How the rhubarb became a Maine kitchen staple
It is not too much of an exaggeration to make a case that rhubarb, that earliest of springtime perennials, is the ultimate New England plant.
Just consider: rhubarb is both hardy and stubborn, and once established in our rocky soil, it is there for the duration. A traipse around Maine fields may well turn up the sites of once-proud farmhouses, all but vanished except for the foundation stones and the rhubarb patch. And rhubarb, so sour it’ll make your mouth pucker, is an acquired taste.
It needs a lot of sweetening to make it delicious, but for those that love it, part of the excitement of spring is the chance to use rhubarb’s sour-sweet, stringy stalks in pies, crisps, coffee cakes, shrubs and much more.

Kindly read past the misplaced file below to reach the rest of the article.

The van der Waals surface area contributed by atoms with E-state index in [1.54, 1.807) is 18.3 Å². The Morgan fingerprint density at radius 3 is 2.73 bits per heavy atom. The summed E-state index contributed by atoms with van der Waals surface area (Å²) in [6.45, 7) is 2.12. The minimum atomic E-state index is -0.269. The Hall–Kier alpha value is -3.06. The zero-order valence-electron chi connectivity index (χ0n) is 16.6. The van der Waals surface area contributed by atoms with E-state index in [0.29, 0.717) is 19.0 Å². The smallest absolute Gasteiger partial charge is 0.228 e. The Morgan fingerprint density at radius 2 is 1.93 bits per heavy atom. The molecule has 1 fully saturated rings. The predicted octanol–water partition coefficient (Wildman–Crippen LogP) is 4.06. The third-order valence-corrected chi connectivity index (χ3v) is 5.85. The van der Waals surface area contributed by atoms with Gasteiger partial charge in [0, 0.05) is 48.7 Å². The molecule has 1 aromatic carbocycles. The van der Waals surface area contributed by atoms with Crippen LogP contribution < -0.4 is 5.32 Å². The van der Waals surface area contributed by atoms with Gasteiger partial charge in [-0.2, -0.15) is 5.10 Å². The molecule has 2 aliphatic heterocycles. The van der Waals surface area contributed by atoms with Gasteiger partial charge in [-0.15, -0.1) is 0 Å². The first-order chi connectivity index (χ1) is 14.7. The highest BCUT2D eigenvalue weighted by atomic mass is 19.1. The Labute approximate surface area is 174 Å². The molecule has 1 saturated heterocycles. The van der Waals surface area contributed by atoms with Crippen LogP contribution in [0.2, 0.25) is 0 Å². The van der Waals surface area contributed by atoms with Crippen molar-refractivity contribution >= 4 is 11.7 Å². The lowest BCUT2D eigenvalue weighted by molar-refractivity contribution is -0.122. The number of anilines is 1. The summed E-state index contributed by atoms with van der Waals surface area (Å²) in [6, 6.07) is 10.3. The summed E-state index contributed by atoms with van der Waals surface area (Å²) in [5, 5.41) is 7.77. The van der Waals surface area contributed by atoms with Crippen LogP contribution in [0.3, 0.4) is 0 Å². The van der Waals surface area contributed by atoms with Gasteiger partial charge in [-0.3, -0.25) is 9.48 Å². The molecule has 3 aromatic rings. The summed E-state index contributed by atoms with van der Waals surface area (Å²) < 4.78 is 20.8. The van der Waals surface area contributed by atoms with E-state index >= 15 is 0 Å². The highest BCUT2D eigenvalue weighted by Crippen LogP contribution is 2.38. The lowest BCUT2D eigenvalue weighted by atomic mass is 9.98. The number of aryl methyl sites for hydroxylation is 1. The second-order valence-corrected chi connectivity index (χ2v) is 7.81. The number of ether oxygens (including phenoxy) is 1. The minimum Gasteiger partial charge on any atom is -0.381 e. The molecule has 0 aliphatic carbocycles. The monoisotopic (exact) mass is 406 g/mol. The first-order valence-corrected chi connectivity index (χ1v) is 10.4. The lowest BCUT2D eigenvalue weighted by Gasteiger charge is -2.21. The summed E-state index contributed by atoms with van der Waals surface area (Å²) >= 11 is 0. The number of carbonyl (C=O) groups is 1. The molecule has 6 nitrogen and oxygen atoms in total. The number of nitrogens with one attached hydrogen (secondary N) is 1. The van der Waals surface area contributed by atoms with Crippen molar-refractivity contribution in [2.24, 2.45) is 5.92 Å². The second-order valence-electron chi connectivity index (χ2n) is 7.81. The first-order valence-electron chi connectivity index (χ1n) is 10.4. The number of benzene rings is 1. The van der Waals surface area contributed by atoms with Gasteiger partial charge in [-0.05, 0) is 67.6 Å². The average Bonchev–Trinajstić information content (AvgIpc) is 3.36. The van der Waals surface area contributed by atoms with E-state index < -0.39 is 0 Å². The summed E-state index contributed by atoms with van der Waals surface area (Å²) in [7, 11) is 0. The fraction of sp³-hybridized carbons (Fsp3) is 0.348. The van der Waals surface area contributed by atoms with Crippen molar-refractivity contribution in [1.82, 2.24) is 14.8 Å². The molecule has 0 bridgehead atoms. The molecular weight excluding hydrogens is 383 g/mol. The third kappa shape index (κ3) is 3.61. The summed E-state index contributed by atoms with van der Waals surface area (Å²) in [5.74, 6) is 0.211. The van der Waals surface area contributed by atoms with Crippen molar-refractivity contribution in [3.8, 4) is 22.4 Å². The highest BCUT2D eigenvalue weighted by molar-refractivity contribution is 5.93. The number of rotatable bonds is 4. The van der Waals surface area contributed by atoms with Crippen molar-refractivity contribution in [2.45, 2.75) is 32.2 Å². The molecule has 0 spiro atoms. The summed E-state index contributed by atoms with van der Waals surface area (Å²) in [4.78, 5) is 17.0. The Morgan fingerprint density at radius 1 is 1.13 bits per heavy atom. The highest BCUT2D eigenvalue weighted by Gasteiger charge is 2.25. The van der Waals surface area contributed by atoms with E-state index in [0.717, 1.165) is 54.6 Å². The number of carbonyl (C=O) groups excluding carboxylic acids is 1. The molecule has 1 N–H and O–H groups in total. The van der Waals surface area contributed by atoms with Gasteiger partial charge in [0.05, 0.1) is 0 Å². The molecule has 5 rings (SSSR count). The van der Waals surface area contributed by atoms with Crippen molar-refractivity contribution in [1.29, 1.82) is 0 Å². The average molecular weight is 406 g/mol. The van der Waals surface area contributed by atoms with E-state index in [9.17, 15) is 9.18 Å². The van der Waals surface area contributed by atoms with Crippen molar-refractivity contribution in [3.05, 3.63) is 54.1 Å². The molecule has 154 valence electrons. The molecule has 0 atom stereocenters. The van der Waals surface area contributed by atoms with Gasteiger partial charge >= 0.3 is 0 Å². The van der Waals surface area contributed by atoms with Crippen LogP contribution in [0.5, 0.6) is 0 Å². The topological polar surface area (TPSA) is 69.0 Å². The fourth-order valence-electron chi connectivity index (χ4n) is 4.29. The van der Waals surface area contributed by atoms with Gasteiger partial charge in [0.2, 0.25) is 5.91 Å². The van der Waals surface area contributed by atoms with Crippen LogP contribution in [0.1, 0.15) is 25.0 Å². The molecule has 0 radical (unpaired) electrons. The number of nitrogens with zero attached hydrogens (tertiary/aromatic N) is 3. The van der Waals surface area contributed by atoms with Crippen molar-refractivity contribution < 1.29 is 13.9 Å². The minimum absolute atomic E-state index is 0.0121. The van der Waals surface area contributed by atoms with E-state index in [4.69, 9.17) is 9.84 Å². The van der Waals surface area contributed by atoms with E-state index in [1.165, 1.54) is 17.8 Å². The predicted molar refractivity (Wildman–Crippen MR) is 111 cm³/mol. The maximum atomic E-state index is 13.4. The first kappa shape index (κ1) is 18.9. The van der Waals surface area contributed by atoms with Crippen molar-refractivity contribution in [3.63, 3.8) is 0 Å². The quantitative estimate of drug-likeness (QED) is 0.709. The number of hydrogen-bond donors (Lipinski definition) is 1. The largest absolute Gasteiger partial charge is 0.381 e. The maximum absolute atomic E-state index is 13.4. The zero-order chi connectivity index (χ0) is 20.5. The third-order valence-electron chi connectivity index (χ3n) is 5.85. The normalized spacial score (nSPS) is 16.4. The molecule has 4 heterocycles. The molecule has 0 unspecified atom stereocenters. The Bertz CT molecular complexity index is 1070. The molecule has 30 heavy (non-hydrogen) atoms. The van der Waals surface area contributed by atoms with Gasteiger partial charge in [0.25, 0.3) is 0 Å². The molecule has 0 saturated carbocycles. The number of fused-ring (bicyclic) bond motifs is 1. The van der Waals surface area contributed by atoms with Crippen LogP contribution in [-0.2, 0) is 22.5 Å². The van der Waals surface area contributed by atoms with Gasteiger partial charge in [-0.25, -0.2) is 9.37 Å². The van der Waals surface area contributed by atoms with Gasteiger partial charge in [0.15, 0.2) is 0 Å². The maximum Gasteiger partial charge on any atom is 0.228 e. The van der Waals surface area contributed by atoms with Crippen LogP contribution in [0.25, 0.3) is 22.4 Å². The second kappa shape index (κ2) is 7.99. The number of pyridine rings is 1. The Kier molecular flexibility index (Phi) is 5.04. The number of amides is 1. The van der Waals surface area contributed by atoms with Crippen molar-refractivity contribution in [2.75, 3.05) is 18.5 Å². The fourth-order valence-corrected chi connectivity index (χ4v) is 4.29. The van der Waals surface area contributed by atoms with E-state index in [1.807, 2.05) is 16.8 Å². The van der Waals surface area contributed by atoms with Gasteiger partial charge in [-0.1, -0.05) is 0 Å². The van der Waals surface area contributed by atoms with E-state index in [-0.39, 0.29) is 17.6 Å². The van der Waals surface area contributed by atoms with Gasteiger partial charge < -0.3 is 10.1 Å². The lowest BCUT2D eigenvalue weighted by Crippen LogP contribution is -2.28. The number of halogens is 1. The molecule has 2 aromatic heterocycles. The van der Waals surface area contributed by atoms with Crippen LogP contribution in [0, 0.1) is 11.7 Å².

“If anybody can make a rhubarb taste good, it’s got to be a Yankee,” Sandy Oliver, Maine food historian and longtime BDN cooking columnist, said. “They’re not going to give up.”
The County is pleased to feature content from our sister company, Bangor Daily News. To read the rest of “How the rhubarb became a Maine kitchen staple,” an article by contributing Bangor Daily News staff writer Abigail Curtis, please follow this link to the BDN online.